Fruit Bats / Mouthfuls (Reissue) - 4061099
To mark the 10th anniversary of Fruit Bat’s excellent release, Mouthfuls, they’ve gone and pressed the album on vinyl for the first time! Details on this special release come from the band below:
“This album has never been available on vinyl, and like our reissue of Echolocation, we’ve pulled out the stops and taken another stab at the artwork. Illustrations were handled by Annie Beedy, and we’ve gone one step further than silkscreening and hand watercolored all 500+ copies of this pressing. Each copy will be unique. Each record is also a lovely shade of either yellow or sea green vinyl. Thanks to our fine friends at Sub Pop you will also find a digital download code nestled in there so those of you without a turntable in your car can listen to your record on the move.”
Released: November 7, 2013
Fruit Bats / Tripper - SP935
With the 2001 release of the Fruit Bats’ debut album, Echolocation, Eric D. Johnson embarked on a career in music that has, to date, included ten years with the Fruit Bats, sideman duties for bands including Califone, Vetiver and The Shins, and more recently, soundtrack work for films like Ceremony and the soon-to-be-released Paul Rudd comedy Our Idiot Brother. Tripper, the new and fifth Fruit Bats full-length, was recorded at WACS Studio in Los Angeles with Thom Monahan, best known as producer for the last four Vetiver albums, Devendra Banhart’s Cripple Crow, and the Pernice Brothers. For the first week of recording, Johnson brought in a full band—Sam Wagster, Ron Lewis and Graeme Gibson—to capture some of the live excitement of the previous Fruit Bats album, 2009’s The Ruminant Band. However, having recently worked alone on soundtracks for an extended period, Johnson knew that he wanted Tripper to be more of a solitary pursuit than his previous album. For the remaining four weeks, he worked with Monahan to deepen and refine the sound. Though, perhaps the most radical thing about the album is not its haunting production, but the way it allows narratives to shape its songs. Johnson says that, though he began experimenting with story songs on The Ruminant Band, he has only recently made them his focus. As Johnson approached recording for this latest Fruit Bats album, he began to think, more and more, about the appeal of changing scenery. His own process shifted slightly to focus more on story-based songs, and following his collaborations with film-makers, he began experimenting with more abstract, less folk-based sounds. The resulting album, a bittersweet meditation on hitting the road, leaving the familiar behind and reinventing yourself, is a reinvention itself.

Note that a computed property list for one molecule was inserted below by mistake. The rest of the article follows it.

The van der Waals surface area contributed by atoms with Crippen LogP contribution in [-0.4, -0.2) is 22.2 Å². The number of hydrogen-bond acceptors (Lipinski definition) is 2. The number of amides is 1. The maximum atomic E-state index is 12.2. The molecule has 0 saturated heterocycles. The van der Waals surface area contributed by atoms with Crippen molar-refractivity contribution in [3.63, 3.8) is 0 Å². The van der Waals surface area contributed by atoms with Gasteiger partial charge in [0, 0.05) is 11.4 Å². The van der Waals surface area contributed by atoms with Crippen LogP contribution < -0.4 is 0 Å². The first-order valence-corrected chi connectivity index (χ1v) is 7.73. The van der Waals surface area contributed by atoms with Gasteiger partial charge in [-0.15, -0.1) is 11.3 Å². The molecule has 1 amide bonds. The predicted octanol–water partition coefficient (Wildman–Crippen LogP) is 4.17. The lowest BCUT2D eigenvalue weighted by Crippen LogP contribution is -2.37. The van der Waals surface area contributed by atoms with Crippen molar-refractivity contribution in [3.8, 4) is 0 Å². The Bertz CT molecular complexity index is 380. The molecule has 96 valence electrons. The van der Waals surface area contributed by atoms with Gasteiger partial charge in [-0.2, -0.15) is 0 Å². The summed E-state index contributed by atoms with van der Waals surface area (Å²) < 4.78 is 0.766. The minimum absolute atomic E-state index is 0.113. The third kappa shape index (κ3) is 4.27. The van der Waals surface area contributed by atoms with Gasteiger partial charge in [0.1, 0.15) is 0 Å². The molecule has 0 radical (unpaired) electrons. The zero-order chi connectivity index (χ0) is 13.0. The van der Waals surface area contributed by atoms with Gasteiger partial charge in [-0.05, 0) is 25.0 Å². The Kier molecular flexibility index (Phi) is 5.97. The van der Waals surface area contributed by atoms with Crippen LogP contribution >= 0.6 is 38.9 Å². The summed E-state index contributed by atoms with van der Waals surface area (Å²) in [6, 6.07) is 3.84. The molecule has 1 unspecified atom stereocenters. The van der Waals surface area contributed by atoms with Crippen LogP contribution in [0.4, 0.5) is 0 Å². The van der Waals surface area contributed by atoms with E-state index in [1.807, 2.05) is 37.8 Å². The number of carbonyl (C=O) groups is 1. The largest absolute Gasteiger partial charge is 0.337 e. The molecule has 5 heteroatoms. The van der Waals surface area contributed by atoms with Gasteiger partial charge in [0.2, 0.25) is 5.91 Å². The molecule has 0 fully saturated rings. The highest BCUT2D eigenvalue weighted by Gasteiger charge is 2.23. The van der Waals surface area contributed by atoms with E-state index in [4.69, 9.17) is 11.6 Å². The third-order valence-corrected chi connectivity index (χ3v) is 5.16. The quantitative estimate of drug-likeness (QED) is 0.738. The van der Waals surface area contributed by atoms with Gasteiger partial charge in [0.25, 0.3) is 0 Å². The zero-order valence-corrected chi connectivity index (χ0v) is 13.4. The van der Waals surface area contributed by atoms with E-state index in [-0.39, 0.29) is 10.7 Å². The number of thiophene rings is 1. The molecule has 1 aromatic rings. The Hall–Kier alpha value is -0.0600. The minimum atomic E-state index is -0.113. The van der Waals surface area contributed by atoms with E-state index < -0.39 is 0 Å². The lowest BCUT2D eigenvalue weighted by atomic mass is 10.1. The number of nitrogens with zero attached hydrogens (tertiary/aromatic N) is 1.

Released: August 2, 2011
Fruit Bats / The Ruminant Band - SP830